T.C. Raghavan, J.
1. The respondent, the accused in a crime before Perintalmanna Police Station, applied before the Munsif-Magistrate, Pattambi for an order directing the Collector to produce before Court the nice seized from him. The Taluk Supply Officer filed objections claiming that the Collector was not bound to produce the rice before the Munsif-Magistrate. The Munsif-Magistrate overruled the objection and passed an order directing the Collector to produce the rice. The State of Kerala has filed the revision petition against that order.
2. A lorry belonging to the respondent carrying 100 bags of rice capsized on 3rd March, 1968, at about 5 p. m. The police reached the scene and seized the rice and the lorry. The respondent and the lorry were produced before the Munsif-Magistrate the next day; and the 100 bags ofrice were retained by the police to be produced before the Collector. The respondent was also charged under Section 279 of the Penal Code. The grounds on which the Munsif-Magistrate directed the Collector to produce the rice before him were that the case came within Section 523 of the Code of Criminal Procedure; and that under Section 6A of the Essential Commodities Act, the Collector had the right to have the rice produced before him only if he had the power to confiscate it. The Munsif-Magistrate held that since the case was now before him, the rice had to be produced before him.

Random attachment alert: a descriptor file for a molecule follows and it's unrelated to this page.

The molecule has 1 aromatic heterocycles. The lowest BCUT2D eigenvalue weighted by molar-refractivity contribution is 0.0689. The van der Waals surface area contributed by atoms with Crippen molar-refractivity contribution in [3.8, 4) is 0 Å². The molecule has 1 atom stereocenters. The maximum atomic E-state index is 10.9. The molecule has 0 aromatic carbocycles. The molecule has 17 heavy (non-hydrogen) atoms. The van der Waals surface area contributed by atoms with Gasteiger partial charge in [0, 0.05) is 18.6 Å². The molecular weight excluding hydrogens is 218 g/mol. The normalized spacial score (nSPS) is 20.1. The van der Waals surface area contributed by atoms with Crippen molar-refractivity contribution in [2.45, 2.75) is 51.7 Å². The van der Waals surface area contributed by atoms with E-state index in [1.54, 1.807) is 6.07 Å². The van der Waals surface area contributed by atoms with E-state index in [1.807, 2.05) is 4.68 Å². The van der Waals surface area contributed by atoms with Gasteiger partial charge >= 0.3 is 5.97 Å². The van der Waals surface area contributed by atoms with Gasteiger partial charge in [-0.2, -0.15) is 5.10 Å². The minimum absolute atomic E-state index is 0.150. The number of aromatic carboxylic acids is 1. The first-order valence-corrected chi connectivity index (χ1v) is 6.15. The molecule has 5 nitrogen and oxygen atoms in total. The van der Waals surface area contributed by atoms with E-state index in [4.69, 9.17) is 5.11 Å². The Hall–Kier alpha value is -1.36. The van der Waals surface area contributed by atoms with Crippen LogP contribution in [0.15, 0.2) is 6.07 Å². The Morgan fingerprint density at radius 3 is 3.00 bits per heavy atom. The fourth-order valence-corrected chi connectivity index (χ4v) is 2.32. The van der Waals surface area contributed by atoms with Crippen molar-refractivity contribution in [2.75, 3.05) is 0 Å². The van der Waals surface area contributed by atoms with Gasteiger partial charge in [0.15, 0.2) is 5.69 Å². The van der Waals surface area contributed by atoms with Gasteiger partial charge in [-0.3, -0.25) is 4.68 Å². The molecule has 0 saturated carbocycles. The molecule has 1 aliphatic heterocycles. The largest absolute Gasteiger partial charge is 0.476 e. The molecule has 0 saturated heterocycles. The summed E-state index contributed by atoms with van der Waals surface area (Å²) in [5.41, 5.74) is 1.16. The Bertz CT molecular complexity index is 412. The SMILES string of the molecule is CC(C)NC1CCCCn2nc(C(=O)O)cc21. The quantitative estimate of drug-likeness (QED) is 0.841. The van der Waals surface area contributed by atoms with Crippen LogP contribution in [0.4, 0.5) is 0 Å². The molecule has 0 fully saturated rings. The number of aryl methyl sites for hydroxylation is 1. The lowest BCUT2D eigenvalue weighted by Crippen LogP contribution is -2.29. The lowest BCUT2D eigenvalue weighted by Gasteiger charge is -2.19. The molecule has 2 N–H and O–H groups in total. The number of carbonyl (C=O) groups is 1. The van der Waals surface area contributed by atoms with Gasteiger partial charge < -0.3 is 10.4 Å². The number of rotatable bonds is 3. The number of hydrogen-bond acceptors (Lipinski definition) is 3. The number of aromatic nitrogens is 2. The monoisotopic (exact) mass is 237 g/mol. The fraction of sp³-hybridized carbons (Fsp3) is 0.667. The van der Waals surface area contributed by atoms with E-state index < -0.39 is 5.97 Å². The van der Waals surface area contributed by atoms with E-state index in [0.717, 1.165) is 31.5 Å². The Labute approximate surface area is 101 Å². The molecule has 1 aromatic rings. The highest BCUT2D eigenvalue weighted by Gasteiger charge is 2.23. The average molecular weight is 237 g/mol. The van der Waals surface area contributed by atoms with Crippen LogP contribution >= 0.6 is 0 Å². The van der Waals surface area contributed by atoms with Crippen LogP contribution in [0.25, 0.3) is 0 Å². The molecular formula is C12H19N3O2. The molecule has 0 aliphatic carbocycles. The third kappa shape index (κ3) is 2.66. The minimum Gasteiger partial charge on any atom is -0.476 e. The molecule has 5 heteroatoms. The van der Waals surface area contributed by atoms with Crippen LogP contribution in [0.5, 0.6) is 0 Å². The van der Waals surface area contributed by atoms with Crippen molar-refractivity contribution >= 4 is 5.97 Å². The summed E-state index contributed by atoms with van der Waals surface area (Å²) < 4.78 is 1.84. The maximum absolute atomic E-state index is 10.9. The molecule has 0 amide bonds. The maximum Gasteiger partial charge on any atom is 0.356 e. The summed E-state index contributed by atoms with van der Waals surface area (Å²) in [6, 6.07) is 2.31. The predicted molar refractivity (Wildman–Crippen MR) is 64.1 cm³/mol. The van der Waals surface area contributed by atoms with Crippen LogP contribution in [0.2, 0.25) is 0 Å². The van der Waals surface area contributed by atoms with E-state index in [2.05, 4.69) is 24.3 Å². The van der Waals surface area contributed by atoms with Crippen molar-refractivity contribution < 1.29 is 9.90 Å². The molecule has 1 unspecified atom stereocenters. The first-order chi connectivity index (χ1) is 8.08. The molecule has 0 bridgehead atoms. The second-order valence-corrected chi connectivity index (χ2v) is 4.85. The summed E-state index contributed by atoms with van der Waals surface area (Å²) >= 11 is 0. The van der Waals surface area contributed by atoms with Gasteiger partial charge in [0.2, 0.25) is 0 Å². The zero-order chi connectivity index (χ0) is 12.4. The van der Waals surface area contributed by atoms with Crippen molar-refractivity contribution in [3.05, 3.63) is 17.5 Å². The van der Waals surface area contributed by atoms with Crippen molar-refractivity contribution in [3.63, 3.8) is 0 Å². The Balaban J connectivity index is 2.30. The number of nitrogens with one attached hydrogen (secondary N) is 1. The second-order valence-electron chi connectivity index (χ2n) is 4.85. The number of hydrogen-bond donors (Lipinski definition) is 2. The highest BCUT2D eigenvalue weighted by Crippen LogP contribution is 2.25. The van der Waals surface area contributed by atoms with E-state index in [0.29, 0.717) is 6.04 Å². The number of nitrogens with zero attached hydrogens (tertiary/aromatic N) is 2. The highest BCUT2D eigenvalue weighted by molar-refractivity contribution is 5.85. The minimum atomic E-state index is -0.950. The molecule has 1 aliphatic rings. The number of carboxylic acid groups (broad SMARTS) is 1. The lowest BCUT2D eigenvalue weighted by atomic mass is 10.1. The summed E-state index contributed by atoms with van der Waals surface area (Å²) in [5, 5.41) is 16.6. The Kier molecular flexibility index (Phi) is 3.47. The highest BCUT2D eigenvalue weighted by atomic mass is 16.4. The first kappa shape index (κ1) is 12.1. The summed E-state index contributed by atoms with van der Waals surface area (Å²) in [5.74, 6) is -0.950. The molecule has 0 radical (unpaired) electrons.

3. The interpretation put upon Section 5(2) of the Code of Criminal Procedure by the Munsif-Magistrate does not appear to be correct. The Munsif-Magistrate seems to think that under Sub-section (2) of Section 5 a special enactment can regulate only the manner or place of investigating, inquiring into, trying or otherwise dealing with an offence: in his opinion, this will not include making provision for the disposal of the property involved in the offence. The Munsif-Magistrate says that 'trying' is only alternative with 'otherwise dealing with'. This is obviously incorrect. Under Section 5(1) of the Code of Criminal Procedure, all offences under the Indian Penal Code shall be investigated, inquired into, tried, and otherwise dealt with according to the provisions of the Code. The expression 'otherwise dealt with' occurring in this sub-section evidently includes disposal of property under Chapter XLIII of the Code. The same expression, 'otherwise dealing with', occurs in Subsection (2) as well; and that expression can only have the same meaning as in Sub-section (1). Therefore, if a special statute makes provision for the disposal of the property involved in an offence under that statute, such provision must displace the relevant provisions of the Code. The Criminal Procedure Code is a general code laying down the procedure in criminal cases generally; and if by a special statute an offence is created and provision is also made for the disposal of the property involved in such offence, there cannot be any objection for that provision being applied to the property involved in that offence. Therefore, the view of the Munsif-Magistrate that Section 523 of the Code applies can hold good only if there are no provisions for disposal of property in the Essential Commodities Act and the Kerala Rice (Regulation of Movement) Order.